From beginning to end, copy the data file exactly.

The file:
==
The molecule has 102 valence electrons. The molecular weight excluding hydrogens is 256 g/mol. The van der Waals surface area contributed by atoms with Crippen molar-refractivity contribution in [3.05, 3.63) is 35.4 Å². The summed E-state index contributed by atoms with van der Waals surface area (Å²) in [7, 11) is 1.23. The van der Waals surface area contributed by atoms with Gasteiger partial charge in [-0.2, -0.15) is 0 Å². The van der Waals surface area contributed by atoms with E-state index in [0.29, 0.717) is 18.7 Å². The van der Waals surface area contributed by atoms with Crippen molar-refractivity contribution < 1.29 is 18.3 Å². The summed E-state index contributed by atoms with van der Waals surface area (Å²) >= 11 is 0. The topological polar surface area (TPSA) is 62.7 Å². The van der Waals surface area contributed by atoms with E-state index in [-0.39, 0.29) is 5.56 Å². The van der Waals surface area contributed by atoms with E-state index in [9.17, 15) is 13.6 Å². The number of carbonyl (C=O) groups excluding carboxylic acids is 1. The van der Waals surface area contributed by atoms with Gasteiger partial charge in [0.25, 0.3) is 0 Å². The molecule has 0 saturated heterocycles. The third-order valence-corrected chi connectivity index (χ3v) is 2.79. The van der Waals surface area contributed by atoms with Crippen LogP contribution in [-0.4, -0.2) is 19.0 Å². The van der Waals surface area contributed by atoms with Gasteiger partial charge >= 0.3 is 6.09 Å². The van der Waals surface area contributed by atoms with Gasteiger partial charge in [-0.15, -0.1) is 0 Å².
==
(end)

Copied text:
The molecule has 102 valence electrons. The molecular weight excluding hydrogens is 256 g/mol. The van der Waals surface area contributed by atoms with Crippen molar-refractivity contribution in [3.05, 3.63) is 35.4 Å². The summed E-state index contributed by atoms with van der Waals surface area (Å²) in [7, 11) is 1.23. The van der Waals surface area contributed by atoms with Gasteiger partial charge in [-0.2, -0.15) is 0 Å². The van der Waals surface area contributed by atoms with E-state index in [0.29, 0.717) is 18.7 Å². The van der Waals surface area contributed by atoms with Crippen molar-refractivity contribution < 1.29 is 18.3 Å². The summed E-state index contributed by atoms with van der Waals surface area (Å²) >= 11 is 0. The topological polar surface area (TPSA) is 62.7 Å². The van der Waals surface area contributed by atoms with E-state index in [-0.39, 0.29) is 5.56 Å². The van der Waals surface area contributed by atoms with E-state index in [9.17, 15) is 13.6 Å². The number of carbonyl (C=O) groups excluding carboxylic acids is 1. The van der Waals surface area contributed by atoms with Gasteiger partial charge in [0.25, 0.3) is 0 Å². The molecule has 0 saturated heterocycles. The third-order valence-corrected chi connectivity index (χ3v) is 2.79. The van der Waals surface area contributed by atoms with Crippen LogP contribution in [-0.4, -0.2) is 19.0 Å². The van der Waals surface area contributed by atoms with Gasteiger partial charge >= 0.3 is 6.09 Å². The van der Waals surface area contributed by atoms with Gasteiger partial charge in [-0.15, -0.1) is 0 Å².